Click to comment

Leave a Reply

Your email address will not be published. Required fields are marked *



Falling-Down film review Falling-Down film review

Joel Schumacher’s Falling Down Poses Some Serious Questions


The Big Lebowski The Big Lebowski

25 Years Later: Aggression Will Not Stand in The Big Lebowski


The Academy Awards: The Best Picture Losers The Academy Awards: The Best Picture Losers

50 Best Movies to not Win Best Picture at the Oscars


Martin Scorsese's King of Comedy review Martin Scorsese's King of Comedy review

Rupert Pupkin Lives!: The King of Comedy at 40


Blueback film review Blueback film review

Blueback Doesn’t Dive Deep Enough


Pathaan Pathaan

Pathaan Completes the Westernization of Bollywood


The Last of Us Left Behind The Last of Us Left Behind

It’s So Hard to Say Goodbye on The Last of Us “Left Behind”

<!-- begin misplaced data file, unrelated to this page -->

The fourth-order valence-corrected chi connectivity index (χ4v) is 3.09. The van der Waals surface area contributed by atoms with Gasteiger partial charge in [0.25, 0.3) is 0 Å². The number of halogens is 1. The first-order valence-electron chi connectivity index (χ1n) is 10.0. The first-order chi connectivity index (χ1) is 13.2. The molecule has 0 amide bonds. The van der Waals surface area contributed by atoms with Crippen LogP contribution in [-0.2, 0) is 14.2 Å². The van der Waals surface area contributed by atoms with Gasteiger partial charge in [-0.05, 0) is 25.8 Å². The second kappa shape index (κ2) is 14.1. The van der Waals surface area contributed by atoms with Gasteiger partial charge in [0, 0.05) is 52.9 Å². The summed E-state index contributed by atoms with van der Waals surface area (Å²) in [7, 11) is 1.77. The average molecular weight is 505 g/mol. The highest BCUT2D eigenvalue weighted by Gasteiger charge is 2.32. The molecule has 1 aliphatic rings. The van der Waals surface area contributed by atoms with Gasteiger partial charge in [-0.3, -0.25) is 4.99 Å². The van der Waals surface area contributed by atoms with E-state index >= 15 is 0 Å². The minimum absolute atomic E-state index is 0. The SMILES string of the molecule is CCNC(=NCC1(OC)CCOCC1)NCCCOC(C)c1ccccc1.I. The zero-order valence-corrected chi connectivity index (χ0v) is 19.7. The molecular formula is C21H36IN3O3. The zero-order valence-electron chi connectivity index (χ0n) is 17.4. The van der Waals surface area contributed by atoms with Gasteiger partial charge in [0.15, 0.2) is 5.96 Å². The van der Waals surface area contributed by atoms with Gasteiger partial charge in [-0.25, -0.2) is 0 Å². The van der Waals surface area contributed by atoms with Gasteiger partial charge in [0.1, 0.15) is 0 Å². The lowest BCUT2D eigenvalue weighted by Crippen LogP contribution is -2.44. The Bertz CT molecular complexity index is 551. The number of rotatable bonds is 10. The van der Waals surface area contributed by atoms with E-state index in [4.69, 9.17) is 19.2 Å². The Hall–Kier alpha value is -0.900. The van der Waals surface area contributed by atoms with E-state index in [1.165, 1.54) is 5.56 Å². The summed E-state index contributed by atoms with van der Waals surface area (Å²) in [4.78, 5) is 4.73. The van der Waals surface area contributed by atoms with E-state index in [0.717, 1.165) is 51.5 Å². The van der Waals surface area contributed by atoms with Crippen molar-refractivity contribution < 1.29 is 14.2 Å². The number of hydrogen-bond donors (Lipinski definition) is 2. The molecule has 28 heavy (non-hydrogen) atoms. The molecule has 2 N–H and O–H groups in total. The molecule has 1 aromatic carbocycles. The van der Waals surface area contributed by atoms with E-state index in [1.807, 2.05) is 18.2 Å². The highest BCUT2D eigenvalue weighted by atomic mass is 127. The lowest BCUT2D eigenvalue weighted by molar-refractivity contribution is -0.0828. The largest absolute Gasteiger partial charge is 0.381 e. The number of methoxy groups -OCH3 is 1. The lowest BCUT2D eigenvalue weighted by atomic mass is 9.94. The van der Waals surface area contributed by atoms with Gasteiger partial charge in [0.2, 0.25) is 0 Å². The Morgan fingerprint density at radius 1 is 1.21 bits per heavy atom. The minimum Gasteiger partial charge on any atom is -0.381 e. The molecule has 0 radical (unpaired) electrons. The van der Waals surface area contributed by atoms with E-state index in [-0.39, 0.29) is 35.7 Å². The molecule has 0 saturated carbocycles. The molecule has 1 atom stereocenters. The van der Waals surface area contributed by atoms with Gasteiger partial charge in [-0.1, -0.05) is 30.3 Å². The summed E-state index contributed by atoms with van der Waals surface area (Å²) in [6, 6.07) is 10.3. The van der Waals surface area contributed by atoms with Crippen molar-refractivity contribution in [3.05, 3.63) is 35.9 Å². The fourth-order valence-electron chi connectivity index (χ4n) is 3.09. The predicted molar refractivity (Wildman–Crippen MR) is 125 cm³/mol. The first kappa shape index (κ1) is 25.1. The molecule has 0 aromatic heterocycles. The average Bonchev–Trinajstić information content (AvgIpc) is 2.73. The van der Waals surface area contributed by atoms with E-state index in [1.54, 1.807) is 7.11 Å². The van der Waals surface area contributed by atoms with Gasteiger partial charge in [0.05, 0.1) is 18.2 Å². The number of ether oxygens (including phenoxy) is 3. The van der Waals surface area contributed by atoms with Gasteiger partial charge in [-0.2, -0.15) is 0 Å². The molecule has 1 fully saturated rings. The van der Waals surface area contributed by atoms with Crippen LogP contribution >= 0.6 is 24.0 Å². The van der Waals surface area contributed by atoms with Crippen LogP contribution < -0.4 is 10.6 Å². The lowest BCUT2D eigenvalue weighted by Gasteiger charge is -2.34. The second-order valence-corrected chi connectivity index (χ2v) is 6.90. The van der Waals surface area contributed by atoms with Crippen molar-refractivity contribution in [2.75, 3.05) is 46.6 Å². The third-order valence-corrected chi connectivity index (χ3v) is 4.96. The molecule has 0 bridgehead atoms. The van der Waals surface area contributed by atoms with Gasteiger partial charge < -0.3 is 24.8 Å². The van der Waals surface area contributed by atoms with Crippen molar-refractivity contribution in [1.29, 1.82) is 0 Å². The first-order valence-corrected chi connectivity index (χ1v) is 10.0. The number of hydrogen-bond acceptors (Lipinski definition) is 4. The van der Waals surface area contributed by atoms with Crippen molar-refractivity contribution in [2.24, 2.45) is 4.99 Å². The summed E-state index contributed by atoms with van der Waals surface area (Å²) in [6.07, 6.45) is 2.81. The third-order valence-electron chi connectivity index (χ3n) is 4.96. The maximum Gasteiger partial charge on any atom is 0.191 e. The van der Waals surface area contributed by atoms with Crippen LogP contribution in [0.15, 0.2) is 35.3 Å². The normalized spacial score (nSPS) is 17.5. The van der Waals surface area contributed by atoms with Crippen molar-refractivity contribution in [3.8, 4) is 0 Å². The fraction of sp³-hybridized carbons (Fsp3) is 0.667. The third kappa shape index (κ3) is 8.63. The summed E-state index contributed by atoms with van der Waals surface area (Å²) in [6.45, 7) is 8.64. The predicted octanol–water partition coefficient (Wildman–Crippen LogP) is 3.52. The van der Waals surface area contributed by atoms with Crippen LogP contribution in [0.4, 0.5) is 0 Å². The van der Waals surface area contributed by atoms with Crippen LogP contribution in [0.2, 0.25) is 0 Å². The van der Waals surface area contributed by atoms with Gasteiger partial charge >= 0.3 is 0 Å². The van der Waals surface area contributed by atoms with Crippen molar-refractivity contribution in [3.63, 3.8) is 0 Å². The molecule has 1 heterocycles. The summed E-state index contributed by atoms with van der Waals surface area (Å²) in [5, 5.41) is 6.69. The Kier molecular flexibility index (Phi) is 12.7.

The Last of Us Look for the Light The Last of Us Look for the Light

The Last of Us Season One Ends the Only Way It Knows How with “Look for the Light”


The Last of Us Kin The Last of Us Kin

The Last of Us Finds a Moment of Peace with “Kin”


Ray Liotta’s 10 best movie roles Ray Liotta’s 10 best movie roles

As He Stars in Cocaine Bear, Remembering Ray Liotta’s 10 Best Movie Roles 


CREED III review CREED III review

Creed III is a Triumphant Directorial Debut for Michael B. Jordan


Brother movie review Brother movie review

Brother is a Well-acted but Overwrought Account of 1990s Scarborough


AEW Best shirts and merch AEW Best shirts and merch

“Just a T-Shirt Company”: The Best AEW Shirts (Current Top-Selling Merch)


The Mandalorian Season 2 Phenomenally Flaunts The Potential of Storytelling With Star Wars The Mandalorian Season 2 Phenomenally Flaunts The Potential of Storytelling With Star Wars

The Mandalorian Starts Season 3 with a Good Episode but an Okay Premiere in “The Apostate”


The Last of Us When We Are in Need The Last of Us When We Are in Need

Everyone’s a Monster In The Last of Us “When We Are in Need”


Inside Movie Review Inside Movie Review

Being Trapped Inside with Willem Dafoe’s Art Thief is (Mostly) Great